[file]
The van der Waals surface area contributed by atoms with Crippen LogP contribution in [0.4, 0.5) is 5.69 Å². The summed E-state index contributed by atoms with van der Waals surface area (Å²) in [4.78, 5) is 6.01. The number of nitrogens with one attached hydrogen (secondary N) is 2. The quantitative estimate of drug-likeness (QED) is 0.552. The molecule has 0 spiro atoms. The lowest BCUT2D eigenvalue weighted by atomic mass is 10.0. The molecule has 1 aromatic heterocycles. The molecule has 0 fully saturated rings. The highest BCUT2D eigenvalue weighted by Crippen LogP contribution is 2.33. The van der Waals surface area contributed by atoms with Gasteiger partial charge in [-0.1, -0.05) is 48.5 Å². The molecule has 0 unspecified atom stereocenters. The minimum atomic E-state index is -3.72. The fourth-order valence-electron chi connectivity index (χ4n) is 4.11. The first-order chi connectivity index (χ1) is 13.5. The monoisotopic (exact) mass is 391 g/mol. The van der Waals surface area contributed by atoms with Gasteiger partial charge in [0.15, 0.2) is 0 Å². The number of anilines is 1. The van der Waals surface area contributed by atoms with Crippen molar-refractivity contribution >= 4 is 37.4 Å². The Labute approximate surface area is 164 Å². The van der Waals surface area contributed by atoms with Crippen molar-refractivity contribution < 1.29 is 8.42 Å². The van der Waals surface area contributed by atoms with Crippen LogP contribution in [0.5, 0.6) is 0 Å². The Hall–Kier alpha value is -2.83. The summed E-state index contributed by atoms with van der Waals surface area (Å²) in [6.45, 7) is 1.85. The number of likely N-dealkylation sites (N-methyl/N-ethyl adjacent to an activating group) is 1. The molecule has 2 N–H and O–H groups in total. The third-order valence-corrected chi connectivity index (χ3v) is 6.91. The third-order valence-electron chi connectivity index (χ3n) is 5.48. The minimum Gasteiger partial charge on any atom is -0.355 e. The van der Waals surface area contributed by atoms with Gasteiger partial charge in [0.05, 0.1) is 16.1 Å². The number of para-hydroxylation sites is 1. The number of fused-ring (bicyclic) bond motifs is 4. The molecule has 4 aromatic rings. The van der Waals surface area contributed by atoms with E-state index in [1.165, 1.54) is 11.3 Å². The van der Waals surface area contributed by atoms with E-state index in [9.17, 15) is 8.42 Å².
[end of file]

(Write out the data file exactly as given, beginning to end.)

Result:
The van der Waals surface area contributed by atoms with Crippen LogP contribution in [0.4, 0.5) is 5.69 Å². The summed E-state index contributed by atoms with van der Waals surface area (Å²) in [4.78, 5) is 6.01. The number of nitrogens with one attached hydrogen (secondary N) is 2. The quantitative estimate of drug-likeness (QED) is 0.552. The molecule has 0 spiro atoms. The lowest BCUT2D eigenvalue weighted by atomic mass is 10.0. The molecule has 1 aromatic heterocycles. The molecule has 0 fully saturated rings. The highest BCUT2D eigenvalue weighted by Crippen LogP contribution is 2.33. The van der Waals surface area contributed by atoms with Gasteiger partial charge in [-0.1, -0.05) is 48.5 Å². The molecule has 0 unspecified atom stereocenters. The minimum atomic E-state index is -3.72. The fourth-order valence-electron chi connectivity index (χ4n) is 4.11. The first-order chi connectivity index (χ1) is 13.5. The monoisotopic (exact) mass is 391 g/mol. The van der Waals surface area contributed by atoms with Gasteiger partial charge in [0.15, 0.2) is 0 Å². The number of anilines is 1. The van der Waals surface area contributed by atoms with Crippen molar-refractivity contribution >= 4 is 37.4 Å². The Labute approximate surface area is 164 Å². The van der Waals surface area contributed by atoms with Crippen molar-refractivity contribution < 1.29 is 8.42 Å². The van der Waals surface area contributed by atoms with Crippen LogP contribution in [0.5, 0.6) is 0 Å². The Hall–Kier alpha value is -2.83. The summed E-state index contributed by atoms with van der Waals surface area (Å²) in [6.45, 7) is 1.85. The number of likely N-dealkylation sites (N-methyl/N-ethyl adjacent to an activating group) is 1. The molecule has 2 N–H and O–H groups in total. The third-order valence-corrected chi connectivity index (χ3v) is 6.91. The third-order valence-electron chi connectivity index (χ3n) is 5.48. The minimum Gasteiger partial charge on any atom is -0.355 e. The van der Waals surface area contributed by atoms with Gasteiger partial charge in [0.05, 0.1) is 16.1 Å². The number of para-hydroxylation sites is 1. The number of fused-ring (bicyclic) bond motifs is 4. The molecule has 4 aromatic rings. The van der Waals surface area contributed by atoms with E-state index in [1.165, 1.54) is 11.3 Å². The van der Waals surface area contributed by atoms with E-state index in [9.17, 15) is 8.42 Å².